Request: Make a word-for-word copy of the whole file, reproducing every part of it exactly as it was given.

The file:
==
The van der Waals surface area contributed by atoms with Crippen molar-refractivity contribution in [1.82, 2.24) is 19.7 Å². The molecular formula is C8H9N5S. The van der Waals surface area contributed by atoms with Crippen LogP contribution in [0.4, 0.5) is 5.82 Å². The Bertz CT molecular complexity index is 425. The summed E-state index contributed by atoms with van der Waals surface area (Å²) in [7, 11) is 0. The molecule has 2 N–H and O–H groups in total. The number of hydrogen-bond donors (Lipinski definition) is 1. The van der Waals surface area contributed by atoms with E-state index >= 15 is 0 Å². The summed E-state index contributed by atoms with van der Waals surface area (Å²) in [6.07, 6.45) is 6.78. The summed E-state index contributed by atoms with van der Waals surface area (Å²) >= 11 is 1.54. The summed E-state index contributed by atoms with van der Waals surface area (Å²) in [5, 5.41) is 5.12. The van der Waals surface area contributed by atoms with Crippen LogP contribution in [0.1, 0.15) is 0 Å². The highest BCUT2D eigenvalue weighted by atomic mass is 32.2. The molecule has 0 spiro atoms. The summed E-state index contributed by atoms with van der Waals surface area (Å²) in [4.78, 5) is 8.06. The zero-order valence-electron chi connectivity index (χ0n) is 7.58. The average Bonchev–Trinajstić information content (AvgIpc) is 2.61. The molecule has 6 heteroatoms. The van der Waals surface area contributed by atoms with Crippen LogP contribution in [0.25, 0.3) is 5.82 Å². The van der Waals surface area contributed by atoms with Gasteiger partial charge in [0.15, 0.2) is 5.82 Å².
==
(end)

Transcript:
The van der Waals surface area contributed by atoms with Crippen molar-refractivity contribution in [1.82, 2.24) is 19.7 Å². The molecular formula is C8H9N5S. The van der Waals surface area contributed by atoms with Crippen LogP contribution in [0.4, 0.5) is 5.82 Å². The Bertz CT molecular complexity index is 425. The summed E-state index contributed by atoms with van der Waals surface area (Å²) in [7, 11) is 0. The molecule has 2 N–H and O–H groups in total. The number of hydrogen-bond donors (Lipinski definition) is 1. The van der Waals surface area contributed by atoms with E-state index >= 15 is 0 Å². The summed E-state index contributed by atoms with van der Waals surface area (Å²) in [6.07, 6.45) is 6.78. The summed E-state index contributed by atoms with van der Waals surface area (Å²) >= 11 is 1.54. The summed E-state index contributed by atoms with van der Waals surface area (Å²) in [5, 5.41) is 5.12. The van der Waals surface area contributed by atoms with Crippen LogP contribution in [0.1, 0.15) is 0 Å². The highest BCUT2D eigenvalue weighted by atomic mass is 32.2. The molecule has 0 spiro atoms. The summed E-state index contributed by atoms with van der Waals surface area (Å²) in [4.78, 5) is 8.06. The zero-order valence-electron chi connectivity index (χ0n) is 7.58. The average Bonchev–Trinajstić information content (AvgIpc) is 2.61. The molecule has 6 heteroatoms. The van der Waals surface area contributed by atoms with Crippen LogP contribution in [0.25, 0.3) is 5.82 Å². The van der Waals surface area contributed by atoms with Gasteiger partial charge in [0.15, 0.2) is 5.82 Å².